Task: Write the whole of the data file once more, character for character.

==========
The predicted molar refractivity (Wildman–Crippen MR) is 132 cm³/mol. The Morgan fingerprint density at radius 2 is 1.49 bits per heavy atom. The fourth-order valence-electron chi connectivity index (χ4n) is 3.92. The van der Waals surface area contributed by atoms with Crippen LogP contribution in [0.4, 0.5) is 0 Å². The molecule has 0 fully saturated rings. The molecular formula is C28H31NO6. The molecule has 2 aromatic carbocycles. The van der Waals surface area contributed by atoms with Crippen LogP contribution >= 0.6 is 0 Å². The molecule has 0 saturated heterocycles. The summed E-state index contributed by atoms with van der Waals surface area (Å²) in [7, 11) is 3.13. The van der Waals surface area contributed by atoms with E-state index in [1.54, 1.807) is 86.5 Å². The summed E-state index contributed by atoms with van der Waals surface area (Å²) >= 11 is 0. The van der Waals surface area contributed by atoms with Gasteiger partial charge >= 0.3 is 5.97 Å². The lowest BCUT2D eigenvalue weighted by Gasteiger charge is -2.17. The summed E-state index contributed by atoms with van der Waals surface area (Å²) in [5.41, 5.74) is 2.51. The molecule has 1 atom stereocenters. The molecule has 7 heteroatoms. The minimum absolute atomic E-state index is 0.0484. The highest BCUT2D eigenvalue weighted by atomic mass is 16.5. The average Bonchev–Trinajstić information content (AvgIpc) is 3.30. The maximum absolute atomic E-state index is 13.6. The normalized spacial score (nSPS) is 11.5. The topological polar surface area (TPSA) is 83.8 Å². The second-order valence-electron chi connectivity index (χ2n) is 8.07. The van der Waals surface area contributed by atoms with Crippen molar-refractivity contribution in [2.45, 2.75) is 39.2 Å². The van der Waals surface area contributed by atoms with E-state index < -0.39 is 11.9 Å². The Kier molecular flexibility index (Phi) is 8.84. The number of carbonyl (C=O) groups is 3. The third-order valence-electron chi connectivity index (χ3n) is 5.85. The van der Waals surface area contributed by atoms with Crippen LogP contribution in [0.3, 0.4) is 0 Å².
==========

The predicted molar refractivity (Wildman–Crippen MR) is 132 cm³/mol. The Morgan fingerprint density at radius 2 is 1.49 bits per heavy atom. The fourth-order valence-electron chi connectivity index (χ4n) is 3.92. The van der Waals surface area contributed by atoms with Crippen LogP contribution in [0.4, 0.5) is 0 Å². The molecule has 0 fully saturated rings. The molecular formula is C28H31NO6. The molecule has 2 aromatic carbocycles. The van der Waals surface area contributed by atoms with Crippen LogP contribution >= 0.6 is 0 Å². The molecule has 0 saturated heterocycles. The summed E-state index contributed by atoms with van der Waals surface area (Å²) in [7, 11) is 3.13. The van der Waals surface area contributed by atoms with E-state index in [1.54, 1.807) is 86.5 Å². The summed E-state index contributed by atoms with van der Waals surface area (Å²) >= 11 is 0. The van der Waals surface area contributed by atoms with Gasteiger partial charge >= 0.3 is 5.97 Å². The lowest BCUT2D eigenvalue weighted by Gasteiger charge is -2.17. The summed E-state index contributed by atoms with van der Waals surface area (Å²) in [5.41, 5.74) is 2.51. The molecule has 1 atom stereocenters. The molecule has 7 heteroatoms. The minimum absolute atomic E-state index is 0.0484. The highest BCUT2D eigenvalue weighted by atomic mass is 16.5. The average Bonchev–Trinajstić information content (AvgIpc) is 3.30. The maximum absolute atomic E-state index is 13.6. The normalized spacial score (nSPS) is 11.5. The topological polar surface area (TPSA) is 83.8 Å². The second-order valence-electron chi connectivity index (χ2n) is 8.07. The van der Waals surface area contributed by atoms with Crippen molar-refractivity contribution in [2.45, 2.75) is 39.2 Å². The van der Waals surface area contributed by atoms with E-state index < -0.39 is 11.9 Å². The Kier molecular flexibility index (Phi) is 8.84. The number of carbonyl (C=O) groups is 3. The third-order valence-electron chi connectivity index (χ3n) is 5.85. The van der Waals surface area contributed by atoms with Crippen LogP contribution in [0.3, 0.4) is 0 Å².